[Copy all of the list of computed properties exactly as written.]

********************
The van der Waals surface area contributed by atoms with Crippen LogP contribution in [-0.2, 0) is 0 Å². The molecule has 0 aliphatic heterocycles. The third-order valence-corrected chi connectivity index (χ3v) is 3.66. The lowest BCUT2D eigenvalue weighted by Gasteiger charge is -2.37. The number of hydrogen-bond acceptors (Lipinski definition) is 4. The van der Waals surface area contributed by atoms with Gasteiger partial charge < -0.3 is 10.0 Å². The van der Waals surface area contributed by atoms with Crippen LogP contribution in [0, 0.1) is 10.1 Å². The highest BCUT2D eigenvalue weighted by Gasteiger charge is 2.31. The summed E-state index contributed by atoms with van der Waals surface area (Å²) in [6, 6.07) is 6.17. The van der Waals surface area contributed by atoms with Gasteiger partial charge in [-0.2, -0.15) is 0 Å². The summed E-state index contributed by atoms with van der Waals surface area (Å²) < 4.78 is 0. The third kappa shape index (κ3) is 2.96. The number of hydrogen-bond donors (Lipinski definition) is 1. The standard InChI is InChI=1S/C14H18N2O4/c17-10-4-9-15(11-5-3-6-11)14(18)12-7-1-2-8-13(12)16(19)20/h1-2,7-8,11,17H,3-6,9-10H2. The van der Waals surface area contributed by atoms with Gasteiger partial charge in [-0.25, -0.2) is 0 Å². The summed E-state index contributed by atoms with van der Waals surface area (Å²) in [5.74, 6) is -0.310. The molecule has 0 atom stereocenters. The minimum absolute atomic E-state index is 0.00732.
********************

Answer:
The van der Waals surface area contributed by atoms with Crippen LogP contribution in [-0.2, 0) is 0 Å². The molecule has 0 aliphatic heterocycles. The third-order valence-corrected chi connectivity index (χ3v) is 3.66. The lowest BCUT2D eigenvalue weighted by Gasteiger charge is -2.37. The number of hydrogen-bond acceptors (Lipinski definition) is 4. The van der Waals surface area contributed by atoms with Gasteiger partial charge < -0.3 is 10.0 Å². The van der Waals surface area contributed by atoms with Crippen LogP contribution in [0, 0.1) is 10.1 Å². The highest BCUT2D eigenvalue weighted by Gasteiger charge is 2.31. The summed E-state index contributed by atoms with van der Waals surface area (Å²) in [6, 6.07) is 6.17. The van der Waals surface area contributed by atoms with Gasteiger partial charge in [-0.2, -0.15) is 0 Å². The summed E-state index contributed by atoms with van der Waals surface area (Å²) < 4.78 is 0. The third kappa shape index (κ3) is 2.96. The number of hydrogen-bond donors (Lipinski definition) is 1. The standard InChI is InChI=1S/C14H18N2O4/c17-10-4-9-15(11-5-3-6-11)14(18)12-7-1-2-8-13(12)16(19)20/h1-2,7-8,11,17H,3-6,9-10H2. The van der Waals surface area contributed by atoms with Gasteiger partial charge in [-0.25, -0.2) is 0 Å². The summed E-state index contributed by atoms with van der Waals surface area (Å²) in [5.74, 6) is -0.310. The molecule has 0 atom stereocenters. The minimum absolute atomic E-state index is 0.00732.